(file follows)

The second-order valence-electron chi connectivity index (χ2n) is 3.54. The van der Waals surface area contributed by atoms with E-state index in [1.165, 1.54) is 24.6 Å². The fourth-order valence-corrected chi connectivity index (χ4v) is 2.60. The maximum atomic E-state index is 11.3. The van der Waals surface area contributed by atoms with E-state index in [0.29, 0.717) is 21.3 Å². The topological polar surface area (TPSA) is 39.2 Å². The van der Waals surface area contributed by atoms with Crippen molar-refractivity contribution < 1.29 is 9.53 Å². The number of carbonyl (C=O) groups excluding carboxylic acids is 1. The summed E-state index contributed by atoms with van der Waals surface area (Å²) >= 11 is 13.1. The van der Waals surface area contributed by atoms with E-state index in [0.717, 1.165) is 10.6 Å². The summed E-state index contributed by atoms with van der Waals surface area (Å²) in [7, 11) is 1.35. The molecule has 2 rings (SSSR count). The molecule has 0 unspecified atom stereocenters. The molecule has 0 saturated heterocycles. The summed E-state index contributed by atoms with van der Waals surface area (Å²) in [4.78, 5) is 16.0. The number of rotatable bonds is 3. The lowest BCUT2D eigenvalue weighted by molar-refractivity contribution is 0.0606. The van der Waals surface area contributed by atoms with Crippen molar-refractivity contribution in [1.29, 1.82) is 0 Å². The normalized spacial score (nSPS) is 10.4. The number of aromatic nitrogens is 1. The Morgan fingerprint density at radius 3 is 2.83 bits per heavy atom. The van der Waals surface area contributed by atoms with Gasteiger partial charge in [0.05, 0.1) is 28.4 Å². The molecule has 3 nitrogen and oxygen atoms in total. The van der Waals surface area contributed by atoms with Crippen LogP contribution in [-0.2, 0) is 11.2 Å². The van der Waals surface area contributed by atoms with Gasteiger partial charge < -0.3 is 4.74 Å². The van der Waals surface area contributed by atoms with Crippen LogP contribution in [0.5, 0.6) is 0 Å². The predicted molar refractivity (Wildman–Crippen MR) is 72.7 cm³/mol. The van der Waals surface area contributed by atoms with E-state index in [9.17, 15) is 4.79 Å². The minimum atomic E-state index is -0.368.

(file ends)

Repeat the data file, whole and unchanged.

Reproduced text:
The second-order valence-electron chi connectivity index (χ2n) is 3.54. The van der Waals surface area contributed by atoms with E-state index in [1.165, 1.54) is 24.6 Å². The fourth-order valence-corrected chi connectivity index (χ4v) is 2.60. The maximum atomic E-state index is 11.3. The van der Waals surface area contributed by atoms with E-state index in [0.29, 0.717) is 21.3 Å². The topological polar surface area (TPSA) is 39.2 Å². The van der Waals surface area contributed by atoms with Crippen molar-refractivity contribution < 1.29 is 9.53 Å². The number of carbonyl (C=O) groups excluding carboxylic acids is 1. The summed E-state index contributed by atoms with van der Waals surface area (Å²) >= 11 is 13.1. The van der Waals surface area contributed by atoms with E-state index in [0.717, 1.165) is 10.6 Å². The summed E-state index contributed by atoms with van der Waals surface area (Å²) in [7, 11) is 1.35. The molecule has 2 rings (SSSR count). The molecule has 0 unspecified atom stereocenters. The molecule has 0 saturated heterocycles. The summed E-state index contributed by atoms with van der Waals surface area (Å²) in [4.78, 5) is 16.0. The number of rotatable bonds is 3. The lowest BCUT2D eigenvalue weighted by molar-refractivity contribution is 0.0606. The van der Waals surface area contributed by atoms with Crippen molar-refractivity contribution in [1.29, 1.82) is 0 Å². The normalized spacial score (nSPS) is 10.4. The number of aromatic nitrogens is 1. The Morgan fingerprint density at radius 3 is 2.83 bits per heavy atom. The van der Waals surface area contributed by atoms with Gasteiger partial charge in [0.05, 0.1) is 28.4 Å². The molecule has 3 nitrogen and oxygen atoms in total. The van der Waals surface area contributed by atoms with Crippen LogP contribution in [-0.2, 0) is 11.2 Å². The van der Waals surface area contributed by atoms with Gasteiger partial charge < -0.3 is 4.74 Å². The van der Waals surface area contributed by atoms with Crippen LogP contribution in [0.5, 0.6) is 0 Å². The predicted molar refractivity (Wildman–Crippen MR) is 72.7 cm³/mol. The van der Waals surface area contributed by atoms with E-state index in [9.17, 15) is 4.79 Å². The minimum atomic E-state index is -0.368.